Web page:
Don’t Just Be Thankful Today

ethical-ocean-thankfulSeveral years ago I was at a Sunday morning church service on either Veterans or Memorial Day weekend. I can’t remember which it was, but the focus that Sunday was to honor our military. One way they did so was by bringing in a veteran to speak. He told war stories and spoke of how God had worked in an incredible way in his life while fighting in Vietnam. The one thing I will never forget from his message is what he challenged everyone with. He said, “Whenever you meet someone who has served in our military, say ‘thank you.’” From that day forward I decided I would if I got the chance.

Not long after hearing that challenge I was in the gym at UNC-Charlotte. I happened to meet a guy who was now a student and formerly had served in the military. Once we had exchanged names and I learned his story, I casually but genuinely said, “Thank you for serving our country.” What happened next will never leave me. He accepted my thankfulness with a “you’re welcome” and went on with his workout. Several minutes later he came back to where I was working out. He had tears in his eyes and said, “No one has ever thanked me before today. Thank you.”

Here’s what I learned that day: “being” thankful is great. But saying it is better.

Why? Well obviously, nobody knows you are thankful for them if you don’t say it. But more than that, something special happens for both the one giving and receiving thanks when it’s said.

When someone receives a “thank you,” it gives them a sense of self-worth and affirmation. It encourages them in who they are and what they are doing.
When you give a “thank you,” it reminds you that it’s not all about you. You acknowledge your dependence on someone else and realize others’ contribution to you.

1 Thessalonians 5:18 says, “Give thanks in all circumstances, for this is God’s will for you in Christ Jesus.”

Again, not just be thankful, but give thanks. Say it.

Whatever circumstance you find yourself in today you have a LOT to give thanks for. And most importantly, you have a LOT of people to give thanks for.

Parents. Grandparents. Mentors. Co-workers. Coaches. Teachers. Friends. Relatives. Police. Firefighters. Teammates. Waiters and waitresses. Bank Tellers. Starbucks Baristas. Business people. Receptionists. Employers. Etc.

Daily, someone invests in you.

Do they know you are thankful? Are you?

Instead of just being thankful or listing all the things you are thankful for on Facebook, find someone to say “thank you” to today. Make a phone call. Send a text message. Shoot an email. Write a note. Or be bold and tell someone in person how thankful you are for them. It will change them and you in the process. And oh yeah, it’s God’s will for your life.

Happy Thanksgiving!

Pic Credit HERE

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Have a Quiet Time

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Last week I wrote a post titled “The Reason You May Be Struggling to Believe in God.” While there are lots of reasons people struggle, the reason I talked through was this: most people haven’t tried a relationship with him. I went on to show how a relationship with God can come before belief and can actually be what helps many to believe in him. And then I clarified that’s it’s not just a “whenever I feel like it” relationship, but a personal, daily one. If you haven’t had a chance to read that post you can check it out HERE.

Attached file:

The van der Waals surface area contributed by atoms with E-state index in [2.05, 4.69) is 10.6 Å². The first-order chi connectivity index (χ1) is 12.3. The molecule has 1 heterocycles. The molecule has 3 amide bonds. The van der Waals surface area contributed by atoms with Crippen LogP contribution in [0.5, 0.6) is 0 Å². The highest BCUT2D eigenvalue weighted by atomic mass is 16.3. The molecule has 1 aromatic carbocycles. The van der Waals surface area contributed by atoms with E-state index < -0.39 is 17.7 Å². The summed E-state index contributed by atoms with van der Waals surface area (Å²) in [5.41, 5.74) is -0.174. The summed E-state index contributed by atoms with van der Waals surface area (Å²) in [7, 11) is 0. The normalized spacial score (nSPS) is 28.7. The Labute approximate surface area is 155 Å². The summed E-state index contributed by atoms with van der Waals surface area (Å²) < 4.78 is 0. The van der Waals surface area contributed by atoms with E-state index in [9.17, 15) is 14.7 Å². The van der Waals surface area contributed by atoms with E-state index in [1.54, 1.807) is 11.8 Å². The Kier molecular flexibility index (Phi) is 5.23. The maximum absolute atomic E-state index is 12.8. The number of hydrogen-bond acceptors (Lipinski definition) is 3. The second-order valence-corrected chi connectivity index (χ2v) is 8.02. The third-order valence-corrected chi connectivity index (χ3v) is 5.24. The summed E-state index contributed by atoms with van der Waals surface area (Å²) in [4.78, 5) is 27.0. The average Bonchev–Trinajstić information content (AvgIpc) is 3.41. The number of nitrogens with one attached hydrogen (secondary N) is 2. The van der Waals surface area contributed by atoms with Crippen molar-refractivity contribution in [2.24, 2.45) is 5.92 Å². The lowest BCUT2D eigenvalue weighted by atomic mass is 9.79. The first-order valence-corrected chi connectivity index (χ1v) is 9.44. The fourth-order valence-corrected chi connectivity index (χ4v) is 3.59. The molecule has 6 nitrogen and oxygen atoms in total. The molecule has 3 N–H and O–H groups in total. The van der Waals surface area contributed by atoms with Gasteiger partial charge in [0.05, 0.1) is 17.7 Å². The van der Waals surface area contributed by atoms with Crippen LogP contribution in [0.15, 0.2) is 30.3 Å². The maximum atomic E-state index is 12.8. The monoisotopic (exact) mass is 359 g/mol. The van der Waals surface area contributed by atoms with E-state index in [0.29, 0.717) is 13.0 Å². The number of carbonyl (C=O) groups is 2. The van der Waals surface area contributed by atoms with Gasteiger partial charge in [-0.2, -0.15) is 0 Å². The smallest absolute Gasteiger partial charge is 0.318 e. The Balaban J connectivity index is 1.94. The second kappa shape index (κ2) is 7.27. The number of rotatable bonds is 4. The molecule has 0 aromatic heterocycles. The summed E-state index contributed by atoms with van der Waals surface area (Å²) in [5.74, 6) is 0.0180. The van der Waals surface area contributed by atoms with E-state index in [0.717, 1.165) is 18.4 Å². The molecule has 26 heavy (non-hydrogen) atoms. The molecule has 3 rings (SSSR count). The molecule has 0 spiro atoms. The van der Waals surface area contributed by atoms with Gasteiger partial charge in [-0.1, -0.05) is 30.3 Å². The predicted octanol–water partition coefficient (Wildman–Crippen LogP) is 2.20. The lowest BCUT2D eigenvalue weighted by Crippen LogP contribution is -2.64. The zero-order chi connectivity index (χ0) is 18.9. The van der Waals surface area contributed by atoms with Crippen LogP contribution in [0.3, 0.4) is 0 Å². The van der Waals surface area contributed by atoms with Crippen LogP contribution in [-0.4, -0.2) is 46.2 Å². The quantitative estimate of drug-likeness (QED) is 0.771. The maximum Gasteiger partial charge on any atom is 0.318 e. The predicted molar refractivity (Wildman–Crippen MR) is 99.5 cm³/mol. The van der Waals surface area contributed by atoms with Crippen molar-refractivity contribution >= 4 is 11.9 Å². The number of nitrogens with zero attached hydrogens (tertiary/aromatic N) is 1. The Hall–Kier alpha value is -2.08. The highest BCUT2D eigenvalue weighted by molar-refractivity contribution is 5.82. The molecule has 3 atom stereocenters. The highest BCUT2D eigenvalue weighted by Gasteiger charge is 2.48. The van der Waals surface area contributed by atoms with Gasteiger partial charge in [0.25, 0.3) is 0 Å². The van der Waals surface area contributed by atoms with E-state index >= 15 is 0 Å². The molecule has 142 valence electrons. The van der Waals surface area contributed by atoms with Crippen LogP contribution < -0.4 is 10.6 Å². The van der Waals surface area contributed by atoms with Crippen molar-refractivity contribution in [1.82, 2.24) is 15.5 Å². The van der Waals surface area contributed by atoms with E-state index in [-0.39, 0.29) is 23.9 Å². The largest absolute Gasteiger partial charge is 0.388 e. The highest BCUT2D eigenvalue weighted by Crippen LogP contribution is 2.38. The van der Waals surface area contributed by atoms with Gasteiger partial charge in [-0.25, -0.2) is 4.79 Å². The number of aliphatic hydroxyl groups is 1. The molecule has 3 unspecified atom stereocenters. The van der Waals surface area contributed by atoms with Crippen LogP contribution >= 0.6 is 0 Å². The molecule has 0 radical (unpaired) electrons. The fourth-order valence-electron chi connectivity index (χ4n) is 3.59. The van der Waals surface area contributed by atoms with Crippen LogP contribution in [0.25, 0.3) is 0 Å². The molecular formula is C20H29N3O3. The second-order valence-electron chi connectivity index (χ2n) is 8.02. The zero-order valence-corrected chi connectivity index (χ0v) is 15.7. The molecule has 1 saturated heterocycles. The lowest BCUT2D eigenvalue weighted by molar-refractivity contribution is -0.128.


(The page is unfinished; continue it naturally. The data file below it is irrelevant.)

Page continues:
At the end of the last post I asked the obvious question: “This all sounds great, but how can I have a personal, daily relationship with God? What does that look like?” I’ve heard from many people who said last week’s post was encouraging and challenging and were looking forward to today’s post. So let’s jump in.

You can have a personal, daily relationship with God by following Jesus’ example in Mark 1:35. “Very early in the morning, while it was still dark, Jesus got up, left the house and went off to a solitary place, where he prayed.”

Now I just lost many of you with the “very early in the morning” part. But stay with me. Before Jesus started his day he personally connected with God, his heavenly father. It wasn’t something done with a large group of people. It wasn’t something he did in public for everyone to see. It was just a designated time for him and God to relationally connect through prayer. You could say he had a “quiet time.”

Several years ago I was taught to have a quiet time each day. I was told that more than anything else in my life a quiet time would grow my faith the most. I was told it would be a tool to having a personal, daily relationship with God. And it has been.

So how can you have one? It’s not complicated. It’s quite simple actually. And there are many different ways to have one. But what I wanted to do is give you a way so that you could begin having a quiet time if you don’t already.

What You Need

Place. Find a place where you can be uninterrupted for a period of time. It should be familiar to you and somewhere where you can stay awake and engage with God. Laying down in your bed is probably a bad idea. For me, it’s my study at my house.

Time. For Jesus, that was first thing in the morning. That’s what I do and prefer. By doing it first thing, it shapes my perspective on the day and allows me to pray for what is ahead of me. It also ensures that I do it. I know for me, it would be easy to forget or be distracted from having a quiet time daily if it wasn’t first thing in the morning. You may have another time of day that works better. Maybe you are more alert in the afternoon and have a break where you could work it in. Try that. The time of day isn’t as important as having some time during the day. Also, the length of time will vary. For some people they spend 15 minutes and for others they spend an hour. Again, the length isn’t as important as devoting some period of time each day.

Readable Bible in print. You shouldn’t have trouble understanding what’s being said. If you are, try a different version. That might mean moving away from the KJV. Versions that I use are the NLT, NIV and ESV. It should also probably be a physical Bible in print. I have a Bible App on my iPhone and iPad and love it. But when I do my quiet time, I use a physical copy of the Bible so I don’t get distracted by notifications popping up, texts, phone calls, etc.